Be safe on nation’s birthday
As we celebrate our nation's birthday over this four-day weekend, many recreational boaters on Oahu are looking forward to the dramatic fireworks displays featured at several waterfront locations.
The Marine Corps' Bayfest in Kaneohe has scheduled fireworks nightly from Friday through Tuesday, Hickam Air Force Base will be shooting them off on Monday and Tuesday night, and there will be displays in Kailua Bay and Pearl Harbor on Tuesday evening as well.
Still, the Fourth of July's biggest event for most Honolulu boaters will be the annual fireworks show at 8:30 p.m. off Magic Island and the nearby Ala Wai Small Boat Harbor.
Due to the close proximity of the Ala Wai channel to the launching pad of those fireworks, harbormaster Meghan Statts has given notice to mariners that the channel will be closed for safety reasons between 8:00 and 9:30 that evening.
Once boaters have left the harbor, they will not be able to return for at least an hour and a half, and although the Coast Guard and/or its Auxiliary will be there for assistance, they are sure to be on the lookout for safety violations as well.
This means, of course, that if you are planning on taking your friends and family out to view the display from offshore, you had better plan on making sure you and your vessel are ready for the task.
For instance, when was the last time you had your boat out after dark? If it's been a while, it would be smart to check that all its running lights are operational before leaving the dock.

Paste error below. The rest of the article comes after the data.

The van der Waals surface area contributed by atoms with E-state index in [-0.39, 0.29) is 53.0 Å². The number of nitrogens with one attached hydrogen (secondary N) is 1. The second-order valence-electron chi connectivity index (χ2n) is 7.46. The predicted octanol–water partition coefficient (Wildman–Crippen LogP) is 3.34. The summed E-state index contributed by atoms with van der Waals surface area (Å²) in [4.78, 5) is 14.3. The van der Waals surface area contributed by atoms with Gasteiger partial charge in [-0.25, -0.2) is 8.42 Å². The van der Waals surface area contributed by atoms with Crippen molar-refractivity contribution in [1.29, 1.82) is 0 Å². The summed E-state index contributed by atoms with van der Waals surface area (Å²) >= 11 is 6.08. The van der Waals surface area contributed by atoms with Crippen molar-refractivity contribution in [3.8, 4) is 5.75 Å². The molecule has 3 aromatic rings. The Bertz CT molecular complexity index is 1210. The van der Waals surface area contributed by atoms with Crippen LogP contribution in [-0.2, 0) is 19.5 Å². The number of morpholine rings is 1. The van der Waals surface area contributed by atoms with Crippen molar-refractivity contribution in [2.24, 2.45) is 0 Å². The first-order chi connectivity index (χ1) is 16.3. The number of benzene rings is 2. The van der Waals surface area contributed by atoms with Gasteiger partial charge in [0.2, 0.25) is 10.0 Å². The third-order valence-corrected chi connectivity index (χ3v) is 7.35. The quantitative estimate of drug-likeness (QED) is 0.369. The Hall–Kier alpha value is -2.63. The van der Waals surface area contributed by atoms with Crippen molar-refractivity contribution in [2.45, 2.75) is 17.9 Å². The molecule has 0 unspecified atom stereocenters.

You might also want to check that your flashlights all have fresh batteries and are located where you are most likely to need them.
Having enough personal floatation devices (life vests) is another serious consideration. And not only having one for each person aboard, but for children, making sure they have sizes that fit.
It should also be remembered that preteens are required by law to wear PFDs at all times when they are above deck.
Because of all the fireworks going off on the Fourth of July, invariably a few boaters seem to get caught up in the moment and try to add to the aerial display with their own emergency flares.
This not only violates the law, but presents a serious problem for emergency responders who may be diverted while they are helping others.
And finally, while we are on the subject of the law, it should be mentioned that while boating and beer are thought by some to go together like rock and roll, operating a vessel while under the influence of alcohol is as illegal as when driving a car.
Research has also shown that boating stressors such as wind, noise, vibration, and motion can heighten the effects of alcohol on your balance, vision, judgment and coordination.
Try to limit your intake of alcohol and you may find you are enjoying the fireworks displays from offshore the most.